I have no idea where Larry is. This is not a huge hotel and he's aware I'm headed his way, so I'm assuming he'll be mingling with the crowd, watching for me. It's fun poking my head into this room, then that one, hoping to catch him chatting with friends.
The crowd is typical for these events...
Gray headed old men everywhere, some walking with the help of canes since the late '60's- early '70's. Like me, almost all are wearing some item of clothing indicating service in Viet Nam. My "Go to Hell" hat with Aviator's wings and Americal Division patch is goofy looking to those in the hotel not attending this reunion, but fits right in with attendees. More than half these guys have their Wives alongside. These gals are extraordinary... all proudly wear necklaces with badges identifying them as reunion attendees, and most also wear reunion patches, pins, or other related paraphenalia. These Wives suffered while their warriors were away from home and at risk. This is not their first reunion so they have heard many, many stories of heroism and selflessness. DO NOT "poke the bear"... get into a discussion about what it takes to preserve freedom with these gals... they will disembowel you before you know you've even been wounded!
I've stuck my head into a couple meeting rooms and wandered around the lobby for 10 minutes or so, and I'm just about to pull out my cell phone and dial him when Larry shouts from the entrance to one of the restaurants. Together we order appetizers and share news.
On the main reunion floor there is a large dining room that is also being used as the principle meeting room. Several hundred attendees are scattered about, chatting in groups of five or six each. Logos and banners outside smaller conference rooms designate meeting places for individual units. Other rooms are reserved for vendors, selling unit patches, pins, books, posters and other memorabilia. We wander into one of these rooms and I immediately notice a familiar unit crest...
The 71st Assault Helicopter Company was located South of where I lived at Chu Lai, and we Warlords frequently flew missions alongside the Rattlers and Firebirds. I shake hands with Paul Bartlett and find we have friends in common. When I mention Captain Herb Crosby,
I notice Paul involuntarily catch a breath.
I've hit a nerve.
When Paul found out there would be a memorial service at Arlington when Captain Crosby's remains were returned, he wanted to do something special for Herb's family. You can see the plaque he made to present to Herb's Mom here.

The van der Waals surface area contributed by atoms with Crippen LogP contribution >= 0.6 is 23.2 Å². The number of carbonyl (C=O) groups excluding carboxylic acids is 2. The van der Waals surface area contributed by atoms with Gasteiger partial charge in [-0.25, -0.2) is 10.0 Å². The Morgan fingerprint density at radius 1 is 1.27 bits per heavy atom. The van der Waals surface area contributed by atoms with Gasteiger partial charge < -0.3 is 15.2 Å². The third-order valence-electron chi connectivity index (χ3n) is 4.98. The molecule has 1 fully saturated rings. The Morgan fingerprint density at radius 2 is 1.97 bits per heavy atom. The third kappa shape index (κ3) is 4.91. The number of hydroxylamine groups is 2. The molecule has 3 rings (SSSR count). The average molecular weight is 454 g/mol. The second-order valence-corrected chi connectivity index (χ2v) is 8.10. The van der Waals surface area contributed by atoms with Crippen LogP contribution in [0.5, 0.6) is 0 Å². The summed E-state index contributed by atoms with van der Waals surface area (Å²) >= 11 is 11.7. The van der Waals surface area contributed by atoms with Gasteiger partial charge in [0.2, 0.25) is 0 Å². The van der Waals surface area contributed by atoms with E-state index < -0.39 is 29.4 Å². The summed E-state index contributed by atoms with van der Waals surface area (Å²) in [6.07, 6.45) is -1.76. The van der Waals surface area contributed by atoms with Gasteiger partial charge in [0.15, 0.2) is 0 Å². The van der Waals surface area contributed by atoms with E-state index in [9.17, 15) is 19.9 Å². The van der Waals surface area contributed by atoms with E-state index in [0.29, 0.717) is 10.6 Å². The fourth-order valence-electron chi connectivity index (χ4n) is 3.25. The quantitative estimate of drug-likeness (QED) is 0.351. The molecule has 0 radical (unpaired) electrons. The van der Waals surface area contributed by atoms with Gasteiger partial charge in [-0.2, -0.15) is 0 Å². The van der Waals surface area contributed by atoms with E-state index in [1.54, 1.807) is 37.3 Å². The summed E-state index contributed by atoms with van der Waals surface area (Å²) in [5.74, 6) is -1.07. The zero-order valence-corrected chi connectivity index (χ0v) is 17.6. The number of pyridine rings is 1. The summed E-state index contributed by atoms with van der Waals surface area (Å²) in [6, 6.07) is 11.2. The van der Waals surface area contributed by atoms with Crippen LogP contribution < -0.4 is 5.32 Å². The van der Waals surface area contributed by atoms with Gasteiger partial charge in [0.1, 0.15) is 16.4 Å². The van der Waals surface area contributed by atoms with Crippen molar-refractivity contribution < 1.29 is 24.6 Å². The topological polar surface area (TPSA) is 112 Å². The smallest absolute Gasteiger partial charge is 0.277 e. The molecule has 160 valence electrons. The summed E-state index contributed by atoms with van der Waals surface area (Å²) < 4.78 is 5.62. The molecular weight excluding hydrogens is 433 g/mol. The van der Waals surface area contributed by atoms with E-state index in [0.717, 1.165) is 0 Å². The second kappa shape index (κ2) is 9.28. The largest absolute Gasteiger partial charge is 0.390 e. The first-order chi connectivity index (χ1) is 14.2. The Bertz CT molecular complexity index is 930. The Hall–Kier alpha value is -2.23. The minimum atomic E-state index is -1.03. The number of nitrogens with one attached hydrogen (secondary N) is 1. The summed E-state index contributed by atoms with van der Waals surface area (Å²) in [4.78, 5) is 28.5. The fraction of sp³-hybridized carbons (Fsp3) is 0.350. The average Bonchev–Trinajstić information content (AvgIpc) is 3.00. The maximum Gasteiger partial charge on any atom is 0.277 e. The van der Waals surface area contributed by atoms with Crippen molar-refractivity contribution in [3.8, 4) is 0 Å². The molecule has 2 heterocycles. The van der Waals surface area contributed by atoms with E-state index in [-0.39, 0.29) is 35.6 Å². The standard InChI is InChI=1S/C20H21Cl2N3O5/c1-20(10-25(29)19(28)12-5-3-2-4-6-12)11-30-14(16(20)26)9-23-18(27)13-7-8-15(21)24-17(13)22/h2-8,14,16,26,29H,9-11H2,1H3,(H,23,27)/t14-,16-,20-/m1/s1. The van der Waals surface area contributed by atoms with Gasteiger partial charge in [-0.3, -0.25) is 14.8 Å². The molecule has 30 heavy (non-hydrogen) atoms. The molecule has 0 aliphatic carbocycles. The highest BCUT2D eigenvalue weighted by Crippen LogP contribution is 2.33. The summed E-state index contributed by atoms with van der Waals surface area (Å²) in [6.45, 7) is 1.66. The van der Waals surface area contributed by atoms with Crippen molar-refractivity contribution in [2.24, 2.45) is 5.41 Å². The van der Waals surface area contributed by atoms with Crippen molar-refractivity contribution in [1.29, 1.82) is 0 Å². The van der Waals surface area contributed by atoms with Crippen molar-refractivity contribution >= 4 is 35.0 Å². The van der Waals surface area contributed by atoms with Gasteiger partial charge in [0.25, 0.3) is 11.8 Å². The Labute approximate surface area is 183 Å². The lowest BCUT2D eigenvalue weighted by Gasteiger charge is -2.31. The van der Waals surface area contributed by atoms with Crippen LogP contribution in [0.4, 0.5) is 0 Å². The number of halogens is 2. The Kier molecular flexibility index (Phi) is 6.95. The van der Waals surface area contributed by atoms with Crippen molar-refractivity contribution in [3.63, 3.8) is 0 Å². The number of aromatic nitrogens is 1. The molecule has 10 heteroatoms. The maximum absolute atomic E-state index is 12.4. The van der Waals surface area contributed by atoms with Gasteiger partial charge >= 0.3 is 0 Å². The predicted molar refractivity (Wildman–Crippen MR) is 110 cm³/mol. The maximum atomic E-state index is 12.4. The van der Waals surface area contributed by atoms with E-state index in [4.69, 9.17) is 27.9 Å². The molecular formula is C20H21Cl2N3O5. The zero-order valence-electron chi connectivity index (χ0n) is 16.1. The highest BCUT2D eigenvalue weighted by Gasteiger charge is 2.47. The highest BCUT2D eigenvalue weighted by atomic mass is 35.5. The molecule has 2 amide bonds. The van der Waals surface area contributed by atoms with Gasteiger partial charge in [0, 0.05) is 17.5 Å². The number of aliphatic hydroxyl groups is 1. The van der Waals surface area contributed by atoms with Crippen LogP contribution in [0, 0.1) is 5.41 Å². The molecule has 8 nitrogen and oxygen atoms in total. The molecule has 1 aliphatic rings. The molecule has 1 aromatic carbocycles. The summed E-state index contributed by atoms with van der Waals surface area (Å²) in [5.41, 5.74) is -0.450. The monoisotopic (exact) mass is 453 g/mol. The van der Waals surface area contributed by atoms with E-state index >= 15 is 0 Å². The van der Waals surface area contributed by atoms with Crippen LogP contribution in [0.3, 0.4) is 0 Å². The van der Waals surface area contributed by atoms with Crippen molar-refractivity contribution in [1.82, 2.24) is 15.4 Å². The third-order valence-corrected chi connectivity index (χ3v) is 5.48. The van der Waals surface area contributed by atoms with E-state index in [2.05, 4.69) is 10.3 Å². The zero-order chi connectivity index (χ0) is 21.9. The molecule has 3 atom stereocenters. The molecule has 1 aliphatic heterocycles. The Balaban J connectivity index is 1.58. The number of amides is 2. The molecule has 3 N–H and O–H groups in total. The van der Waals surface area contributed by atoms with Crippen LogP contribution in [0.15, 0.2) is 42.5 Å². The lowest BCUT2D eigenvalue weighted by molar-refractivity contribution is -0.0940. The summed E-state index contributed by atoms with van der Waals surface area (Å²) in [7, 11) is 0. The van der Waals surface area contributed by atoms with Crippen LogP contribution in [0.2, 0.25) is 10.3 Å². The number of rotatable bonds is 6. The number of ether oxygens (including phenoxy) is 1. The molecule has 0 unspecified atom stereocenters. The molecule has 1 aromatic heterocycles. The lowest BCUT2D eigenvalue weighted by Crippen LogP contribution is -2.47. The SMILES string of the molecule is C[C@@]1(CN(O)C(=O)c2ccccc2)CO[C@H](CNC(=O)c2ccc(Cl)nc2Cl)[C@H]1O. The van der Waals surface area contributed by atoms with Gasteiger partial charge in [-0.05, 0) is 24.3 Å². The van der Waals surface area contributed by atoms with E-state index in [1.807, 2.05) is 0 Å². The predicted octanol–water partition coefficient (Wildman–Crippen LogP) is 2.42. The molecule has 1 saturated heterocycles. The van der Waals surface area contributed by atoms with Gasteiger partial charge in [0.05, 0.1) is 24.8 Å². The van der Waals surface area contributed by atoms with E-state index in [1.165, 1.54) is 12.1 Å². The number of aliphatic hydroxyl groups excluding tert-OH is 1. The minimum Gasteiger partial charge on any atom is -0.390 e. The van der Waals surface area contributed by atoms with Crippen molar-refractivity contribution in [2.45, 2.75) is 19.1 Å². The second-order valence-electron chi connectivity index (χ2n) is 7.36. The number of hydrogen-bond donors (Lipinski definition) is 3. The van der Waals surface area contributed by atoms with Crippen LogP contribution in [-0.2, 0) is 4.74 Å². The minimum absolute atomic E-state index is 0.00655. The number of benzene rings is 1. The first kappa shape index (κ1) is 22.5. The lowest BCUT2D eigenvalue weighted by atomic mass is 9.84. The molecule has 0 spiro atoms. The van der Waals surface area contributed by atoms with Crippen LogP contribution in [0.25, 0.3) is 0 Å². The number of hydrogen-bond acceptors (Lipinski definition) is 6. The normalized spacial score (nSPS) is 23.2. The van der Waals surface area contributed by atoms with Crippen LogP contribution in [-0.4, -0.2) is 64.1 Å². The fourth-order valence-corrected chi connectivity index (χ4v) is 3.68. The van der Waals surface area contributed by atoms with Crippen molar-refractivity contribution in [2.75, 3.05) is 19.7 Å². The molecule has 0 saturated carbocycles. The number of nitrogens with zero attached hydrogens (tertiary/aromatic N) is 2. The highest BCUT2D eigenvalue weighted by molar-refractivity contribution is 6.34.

The story about the POW/MIA bracelet you see on that plaque is touching-
Paul wanted a POW/MIA bracelet with Capt. Crosby's name on it to install on the plaque. He "googled" POW/MIA bracelets and
Liz Flick's website was the first to come up. Paul called the number there and when Liz answered, he said he had a special request...
"I need a bracelet with a specific name... Capt. Herb Crosby."
Liz was taken aback...
"I've been wearing Herb's bracelet on my arm for over 30 years!" When Paul explained what he wanted to do, Liz insisted he take her bracelet for the memorial plaque.
And one more irony... Liz had shown the bracelet on her arm to Herb's Mother when they both had attended a memorial some years earlier!
Needless to say, before Paul had finished the story of making the plaque, I was in tears and he was fighting them back.
Larry and I visited as we walked around, and I found a pin with four Hueys in formation that had my name on it. I bought it, then it was time for dinner... back to the big meeting room.
Gunner Steve and his wife appeared and sat with us. Steve has had health problems over the last few years, but I was heartened to see him smiling and in apparent good health. We caught up on the latest news, then the three of us started challenging one another to see who could come up with the most innocuous memory.
I think Steve won with the "Cobra incident"... the time one of our pilots snagged the left skid of a Cobra on an immovable object, ripping the skid off so we had to build a temporary "kickstand" for the Snake to land on for repairs to be made.
(No, it wasn't me that did it!)
I was disappointed to find no other familiar faces in the crowd, but we are all brothers and I left the reunion having made new friends, with a few business cards in my pocket.
Tears, smiles, and memories made new...
I left the Hotel looking forward to the next reunion.